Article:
The lungs are a delicate organ that control the intake of oxygen by the body. Inside the lungs and throughout the chest cavity, a membranous lining called the pleura helps protect this vital organ from harm. Pleural disease can take many forms, and may be easily treatable or potentially fatal. Understanding the risks and signs of different types of pleural disease can help people evaluate their risk level and be prepared to act quickly in case of an emergency or developing illness.
Pleural effusion is one of the most common signs of pleural disease. This condition occurs when fluid, such as blood or other bodily liquids, begins to fill the lungs. Pleural effusion can quickly cause breathing trouble as well as numbness or temporary paralysis on the affected side of the body. While cause for concern in itself, pleural effusion is typically a symptom of another condition.
There are two types of pleural effusion. Exudate effusion occurs as a result of a related pleural disease, such as a bacterial or viral infection, cancer, or asbestosis. Transudative effusions tend to be caused by an systematic failure that is affecting the lungs, often a heart problem. Congenital heart failure, or liver failures such as cirrhosis are common causes of transudate pleural effusion.
An infection in the lungs can lead to a pleural disease known as pleurisy. Caused by pneumonia, viral and fungal infections, and other forms of lung disease, pleurisy is the result of an inflammation in the membranous tissue that causes pain when breathing. Patients with pleurisy are often treated with anti-inflammatory drugs as well as medication to treat the underlying condition or infection.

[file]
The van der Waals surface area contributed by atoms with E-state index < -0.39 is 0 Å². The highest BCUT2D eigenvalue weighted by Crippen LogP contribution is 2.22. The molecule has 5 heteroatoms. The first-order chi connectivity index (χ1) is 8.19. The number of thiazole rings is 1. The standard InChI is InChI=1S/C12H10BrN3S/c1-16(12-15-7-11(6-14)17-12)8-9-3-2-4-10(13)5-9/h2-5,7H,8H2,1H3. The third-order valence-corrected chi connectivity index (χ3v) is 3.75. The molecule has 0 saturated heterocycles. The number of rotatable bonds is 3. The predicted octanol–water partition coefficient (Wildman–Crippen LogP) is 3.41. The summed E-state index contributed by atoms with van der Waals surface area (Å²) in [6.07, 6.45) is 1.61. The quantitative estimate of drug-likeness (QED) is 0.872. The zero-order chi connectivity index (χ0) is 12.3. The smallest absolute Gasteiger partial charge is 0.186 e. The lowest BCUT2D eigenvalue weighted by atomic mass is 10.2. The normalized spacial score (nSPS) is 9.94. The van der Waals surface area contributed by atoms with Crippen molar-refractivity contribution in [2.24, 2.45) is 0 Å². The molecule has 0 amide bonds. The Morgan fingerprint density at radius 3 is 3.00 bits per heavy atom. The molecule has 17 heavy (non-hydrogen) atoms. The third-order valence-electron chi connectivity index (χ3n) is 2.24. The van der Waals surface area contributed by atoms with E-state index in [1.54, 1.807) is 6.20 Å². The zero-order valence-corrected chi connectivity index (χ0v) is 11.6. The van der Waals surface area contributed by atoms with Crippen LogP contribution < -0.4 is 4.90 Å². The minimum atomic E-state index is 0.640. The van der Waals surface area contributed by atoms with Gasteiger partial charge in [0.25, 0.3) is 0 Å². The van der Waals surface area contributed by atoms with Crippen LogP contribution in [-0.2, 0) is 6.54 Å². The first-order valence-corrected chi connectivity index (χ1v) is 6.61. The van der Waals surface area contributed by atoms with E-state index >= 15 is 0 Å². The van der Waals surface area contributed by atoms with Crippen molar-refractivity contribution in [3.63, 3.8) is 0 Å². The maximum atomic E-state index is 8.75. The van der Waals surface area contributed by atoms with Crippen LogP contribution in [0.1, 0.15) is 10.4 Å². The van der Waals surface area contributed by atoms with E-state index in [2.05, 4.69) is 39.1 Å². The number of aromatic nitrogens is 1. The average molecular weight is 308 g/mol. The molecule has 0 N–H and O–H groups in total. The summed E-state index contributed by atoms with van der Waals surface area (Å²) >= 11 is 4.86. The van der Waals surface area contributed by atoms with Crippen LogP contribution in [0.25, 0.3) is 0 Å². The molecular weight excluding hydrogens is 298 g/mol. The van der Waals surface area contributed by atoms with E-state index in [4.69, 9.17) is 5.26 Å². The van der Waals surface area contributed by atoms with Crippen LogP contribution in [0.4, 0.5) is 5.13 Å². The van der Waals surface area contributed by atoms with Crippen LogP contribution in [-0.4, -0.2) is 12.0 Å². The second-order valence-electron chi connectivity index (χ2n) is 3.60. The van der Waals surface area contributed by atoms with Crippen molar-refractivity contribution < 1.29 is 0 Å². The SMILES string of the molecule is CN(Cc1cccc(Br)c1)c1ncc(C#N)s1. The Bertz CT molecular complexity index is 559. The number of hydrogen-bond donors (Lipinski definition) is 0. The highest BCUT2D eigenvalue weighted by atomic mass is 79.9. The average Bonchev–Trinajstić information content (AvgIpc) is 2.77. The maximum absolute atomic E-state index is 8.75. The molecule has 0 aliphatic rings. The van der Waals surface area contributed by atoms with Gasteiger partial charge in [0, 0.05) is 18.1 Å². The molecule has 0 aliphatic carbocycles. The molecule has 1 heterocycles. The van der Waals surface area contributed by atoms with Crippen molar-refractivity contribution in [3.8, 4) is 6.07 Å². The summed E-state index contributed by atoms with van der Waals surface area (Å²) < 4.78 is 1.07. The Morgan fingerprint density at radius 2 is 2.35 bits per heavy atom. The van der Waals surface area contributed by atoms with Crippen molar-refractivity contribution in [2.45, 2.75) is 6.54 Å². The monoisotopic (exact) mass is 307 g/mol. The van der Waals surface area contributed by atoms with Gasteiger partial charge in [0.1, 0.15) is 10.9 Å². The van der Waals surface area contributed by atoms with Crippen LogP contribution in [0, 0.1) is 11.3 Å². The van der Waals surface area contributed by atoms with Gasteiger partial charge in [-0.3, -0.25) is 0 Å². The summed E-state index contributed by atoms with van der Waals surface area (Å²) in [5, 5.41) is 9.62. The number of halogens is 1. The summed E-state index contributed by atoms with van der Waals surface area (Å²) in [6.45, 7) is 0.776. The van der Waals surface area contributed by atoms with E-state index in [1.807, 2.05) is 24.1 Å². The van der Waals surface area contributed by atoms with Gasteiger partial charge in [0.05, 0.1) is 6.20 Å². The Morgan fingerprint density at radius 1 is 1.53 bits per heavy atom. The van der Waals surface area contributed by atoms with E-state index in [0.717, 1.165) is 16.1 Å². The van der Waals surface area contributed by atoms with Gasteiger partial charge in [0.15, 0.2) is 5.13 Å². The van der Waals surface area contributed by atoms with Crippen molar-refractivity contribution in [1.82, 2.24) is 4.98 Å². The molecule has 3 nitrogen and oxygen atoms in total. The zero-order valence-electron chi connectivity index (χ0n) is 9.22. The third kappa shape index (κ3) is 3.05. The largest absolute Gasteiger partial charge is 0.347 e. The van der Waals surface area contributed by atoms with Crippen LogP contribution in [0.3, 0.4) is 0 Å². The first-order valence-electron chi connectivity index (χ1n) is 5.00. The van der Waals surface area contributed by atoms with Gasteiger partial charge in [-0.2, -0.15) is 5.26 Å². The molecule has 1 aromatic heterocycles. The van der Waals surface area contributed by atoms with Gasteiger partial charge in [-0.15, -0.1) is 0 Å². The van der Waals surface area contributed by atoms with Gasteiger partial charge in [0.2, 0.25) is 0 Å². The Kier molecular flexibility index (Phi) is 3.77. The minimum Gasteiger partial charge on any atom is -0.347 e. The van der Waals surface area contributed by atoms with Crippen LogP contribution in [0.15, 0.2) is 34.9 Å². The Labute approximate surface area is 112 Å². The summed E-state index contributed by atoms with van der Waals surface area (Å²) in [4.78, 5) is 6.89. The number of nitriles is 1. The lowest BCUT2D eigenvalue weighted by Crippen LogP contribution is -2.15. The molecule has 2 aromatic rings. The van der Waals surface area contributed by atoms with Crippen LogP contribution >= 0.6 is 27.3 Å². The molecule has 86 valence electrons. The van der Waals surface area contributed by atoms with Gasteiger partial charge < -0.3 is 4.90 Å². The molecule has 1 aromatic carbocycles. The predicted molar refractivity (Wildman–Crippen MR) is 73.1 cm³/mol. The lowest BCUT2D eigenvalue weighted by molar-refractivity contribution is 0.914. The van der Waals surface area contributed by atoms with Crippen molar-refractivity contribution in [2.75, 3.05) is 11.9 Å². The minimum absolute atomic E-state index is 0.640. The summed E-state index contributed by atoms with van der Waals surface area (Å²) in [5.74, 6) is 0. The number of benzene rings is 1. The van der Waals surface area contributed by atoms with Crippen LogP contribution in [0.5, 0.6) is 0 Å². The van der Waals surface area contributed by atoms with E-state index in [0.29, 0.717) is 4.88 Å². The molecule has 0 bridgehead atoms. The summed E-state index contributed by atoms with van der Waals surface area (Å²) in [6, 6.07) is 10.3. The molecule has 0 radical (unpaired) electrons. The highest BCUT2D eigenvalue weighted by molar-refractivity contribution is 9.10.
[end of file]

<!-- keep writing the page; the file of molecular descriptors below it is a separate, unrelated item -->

Some lung cancers primarily attack the pleura, and are often classified as a pleural disease. Infants and children are sometimes affected by malignant tumor called pleuropulmonary blastoma. This recently discovered cancer often presents as consistent coughing and respiratory problems. Adults are more commonly subject to other forms of cancer-related pleural disease, such as malignant mesothelioma. These tumors are often associated with exposure to asbestos, and is sometimes treatable through surgery, radiation, and chemotherapy.
Pleural disease in all forms is potential dangerous and often painful. Most conditions are characterized by chest pain when breathing, as well as shortness of breath or frequent coughing. A person experiencing any of these symptoms may want to seek medical help as soon as possible. Since many forms of pleural disease are caused by untreated infections and illnesses, it is in the interest of the patient to deal with even minor illnesses promptly.